Bible Difficulty #10
Could the Apostle John & Peter read and write? Were they illiterate?
Most conservative evangelicals hold to the traditional view that both Apostle John and Apostle Peter were the original authors of their epistle, but historical and literary critics have almost unanimously concluded that to be impossible. Now this is something I came across, after watching some YouTube videos on agnostic scholar Dr. Bart Ehrman. He claims that there is no way for John and Peter for them to have written their New Testament works.
Simon Peter and John were both common ordinary fishermen. Likely illiterate fishermen. In fact, when Jesus approached Peter for the first time, he was at work fishing. So, it is hard to imagine they were both was able to read and write. Nonetheless read, write, and speak fluently in both Greek and Aramaic. So the idea that (Simon) Peter and John were both able to compose such a highly regarded charismatic literary works with such a high degree of literary skill is highly improbable. Here are two more points as to why these works are considered forgeries.
- Peter 1: Although attributed to Peter, it is widely doubted by most scholars, on the basis of the fact that the author of this book cites Greek translations of the Old Testament, instead of the Hebrew originals. This questionable book contains the fundamentalists’ slogan, “born again” (1 Peter 1:23)
- Peter 2: This book has even more doubtful authorship that Peter 1, so much so that it was delayed entrance into the New Testament’s canon. It is generally believed that it was written by an unknown scribe around 150 AD.
- There is no external evidence prior to Origen indicating that Peter wrote 2 Peter. Origen himself mentions that there were some doubts as to its authenticity, but he himself did not deal with the problem which seems to imply that he didn’t take the doubts seriously.
- The Muratorian Canon did not contain 2 Peter, but it also omits 1 Peter, so this is not a decisive factor. Eusebius rejected it but indicated that the majority accepted the epistle, including James and Jude. Jerome also accepted 2 Peter as authentic.
Historical research does suggest it is possible, that Jesus and a few of the disciples were able to speak and understand both Greek and Aramaic. Since that part of the world was heavily engulfed in the Hellenistic Jewish culture. It is very plausible that they both spoke Greek. However, when we examine what the bible says about the men, it throws another huge discrepancy into the mix.
“Now when they saw the boldness of Peter and John, and perceived that they were unlearned and ignorant men…”-Acts 4:13. (Some versions say uneducated, unschooled, unlearned, common, and ordinary. It all means the same illiterate.)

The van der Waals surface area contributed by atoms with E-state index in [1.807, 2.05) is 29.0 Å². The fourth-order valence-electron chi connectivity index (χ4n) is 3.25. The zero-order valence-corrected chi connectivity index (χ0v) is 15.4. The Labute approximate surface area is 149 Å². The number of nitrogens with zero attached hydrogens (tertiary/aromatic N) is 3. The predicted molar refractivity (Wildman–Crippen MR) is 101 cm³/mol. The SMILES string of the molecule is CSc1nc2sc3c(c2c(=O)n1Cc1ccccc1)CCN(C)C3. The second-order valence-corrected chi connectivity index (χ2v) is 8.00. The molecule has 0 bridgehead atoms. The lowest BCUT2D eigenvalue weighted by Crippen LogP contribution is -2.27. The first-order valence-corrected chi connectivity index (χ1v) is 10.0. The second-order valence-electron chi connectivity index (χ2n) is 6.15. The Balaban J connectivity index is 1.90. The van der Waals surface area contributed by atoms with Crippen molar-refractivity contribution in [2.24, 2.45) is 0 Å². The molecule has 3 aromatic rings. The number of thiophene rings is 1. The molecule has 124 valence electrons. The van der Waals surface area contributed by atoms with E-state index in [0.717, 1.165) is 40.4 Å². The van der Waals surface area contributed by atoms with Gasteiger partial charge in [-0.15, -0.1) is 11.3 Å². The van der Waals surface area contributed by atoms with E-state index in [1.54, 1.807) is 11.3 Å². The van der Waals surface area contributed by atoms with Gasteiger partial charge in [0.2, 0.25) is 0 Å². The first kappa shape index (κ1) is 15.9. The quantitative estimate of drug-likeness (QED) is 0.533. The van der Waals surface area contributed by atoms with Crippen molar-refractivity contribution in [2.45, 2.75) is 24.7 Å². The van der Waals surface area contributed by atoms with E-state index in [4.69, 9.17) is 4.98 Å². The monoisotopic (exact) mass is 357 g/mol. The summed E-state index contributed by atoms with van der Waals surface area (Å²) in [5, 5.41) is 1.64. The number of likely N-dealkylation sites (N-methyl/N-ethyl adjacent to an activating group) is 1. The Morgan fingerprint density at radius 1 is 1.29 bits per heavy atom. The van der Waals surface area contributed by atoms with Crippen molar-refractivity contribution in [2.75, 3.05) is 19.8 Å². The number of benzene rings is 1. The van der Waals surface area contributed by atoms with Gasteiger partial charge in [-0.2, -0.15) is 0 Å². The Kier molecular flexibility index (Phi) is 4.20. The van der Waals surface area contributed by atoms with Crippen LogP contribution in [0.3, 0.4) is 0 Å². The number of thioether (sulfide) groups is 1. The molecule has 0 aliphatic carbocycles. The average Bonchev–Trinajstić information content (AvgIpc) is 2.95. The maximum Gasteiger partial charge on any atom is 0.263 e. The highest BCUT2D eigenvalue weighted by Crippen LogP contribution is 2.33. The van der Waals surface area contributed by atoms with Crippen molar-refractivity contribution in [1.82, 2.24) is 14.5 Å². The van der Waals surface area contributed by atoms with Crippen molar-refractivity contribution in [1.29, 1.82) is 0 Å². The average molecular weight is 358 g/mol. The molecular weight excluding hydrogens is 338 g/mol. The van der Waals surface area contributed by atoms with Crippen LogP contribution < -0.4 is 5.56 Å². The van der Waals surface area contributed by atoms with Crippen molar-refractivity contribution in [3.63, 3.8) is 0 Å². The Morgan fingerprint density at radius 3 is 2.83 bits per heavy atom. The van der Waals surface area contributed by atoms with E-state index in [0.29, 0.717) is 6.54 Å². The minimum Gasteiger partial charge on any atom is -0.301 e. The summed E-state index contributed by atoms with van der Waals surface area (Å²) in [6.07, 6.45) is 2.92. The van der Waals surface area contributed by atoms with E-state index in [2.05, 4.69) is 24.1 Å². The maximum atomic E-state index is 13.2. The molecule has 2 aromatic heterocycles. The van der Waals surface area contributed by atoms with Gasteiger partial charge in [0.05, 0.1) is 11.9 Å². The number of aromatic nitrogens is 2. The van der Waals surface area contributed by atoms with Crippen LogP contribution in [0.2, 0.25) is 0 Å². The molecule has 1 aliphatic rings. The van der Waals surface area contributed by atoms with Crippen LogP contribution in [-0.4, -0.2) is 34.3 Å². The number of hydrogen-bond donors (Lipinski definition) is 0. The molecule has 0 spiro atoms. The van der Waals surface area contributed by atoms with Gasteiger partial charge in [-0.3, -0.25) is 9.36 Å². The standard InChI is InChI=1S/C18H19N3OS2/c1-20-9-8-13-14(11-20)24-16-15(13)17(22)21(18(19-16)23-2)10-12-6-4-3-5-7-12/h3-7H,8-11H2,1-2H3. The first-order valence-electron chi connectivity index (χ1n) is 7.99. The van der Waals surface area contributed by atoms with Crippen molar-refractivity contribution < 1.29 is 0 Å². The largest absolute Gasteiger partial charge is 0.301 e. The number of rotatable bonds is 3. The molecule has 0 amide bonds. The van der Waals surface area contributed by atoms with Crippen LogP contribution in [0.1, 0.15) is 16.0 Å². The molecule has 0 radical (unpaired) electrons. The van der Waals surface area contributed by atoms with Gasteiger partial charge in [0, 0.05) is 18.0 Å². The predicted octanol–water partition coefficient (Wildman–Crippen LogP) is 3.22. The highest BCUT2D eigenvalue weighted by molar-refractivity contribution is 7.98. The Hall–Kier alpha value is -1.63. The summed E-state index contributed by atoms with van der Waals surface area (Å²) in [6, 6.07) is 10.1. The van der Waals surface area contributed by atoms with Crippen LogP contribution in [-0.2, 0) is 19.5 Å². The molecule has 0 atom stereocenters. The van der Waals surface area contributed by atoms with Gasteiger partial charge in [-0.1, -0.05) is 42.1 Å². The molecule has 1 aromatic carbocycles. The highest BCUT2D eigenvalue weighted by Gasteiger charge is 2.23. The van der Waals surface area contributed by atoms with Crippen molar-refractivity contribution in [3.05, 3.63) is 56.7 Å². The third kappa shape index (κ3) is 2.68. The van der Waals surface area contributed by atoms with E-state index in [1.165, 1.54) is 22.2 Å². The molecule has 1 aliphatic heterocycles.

In Bart Ehrmans Book “Forged,” he claims that:
* At least 11 of the 27 New Testament books are forgeries.
* The New Testament books attributed to Jesus’ disciples could not have been written by them because they were illiterate.
* Many of the New Testament’s forgeries were manufactured by early Christian leaders trying to settle theological feuds.
As one examines the arguments for both sides, it becomes evident that analysis of stylistic differences is subjective and can be used to prove any hypothesis. When dealing with such a small corpus as 2 Peter, it is difficult to make strong conclusions. – (Hampton Keathly IV, The Authorship of Second Peter)
The most common rebuttal to these allegations of fraud is that the apostles used scribes to dictate and write for them. In asserting that allegations of forgeries is circumstantial evidence and presumptuous. ”[For] the ultimate answer may be there really is no forgery here…The differences in style of I Peter and II Peter may be easily explained by something amanuensis (that means scribe or ghostwriter). That does not mean that the scribe “wrote” the book for the author as Dr. Ehrman as claimed in Jesus Interrupted. It means that the scribe penned the letter.For I Peter, Silas was the scribe( see I Peter 5:12). For II Peter, written just before his death, someone transcribed his words who had less command of the Greek language…There is some evidence in II Peter that the audience changed to the Christian community as a whole where I Peter was directed to Jewish Christians in Asia Minor.” -Papapound from the Good News Blog
With the I Peter clearly giving evidence and credit to Silas for dictation. This actually becomes more damning evidence, because you don’t see that same acknowledgement of dictation in II Peter or in any of the works of John.
It is nearly impossible to imagine that they were able to read and write in Greek considering they had no formal education. Nonetheless; Is it still reasonable to assume that they were both able to read & write FLUENTLY in Greek to a high literary degree and skill to be able to compose some of the New Testament writings we have today without a formal education?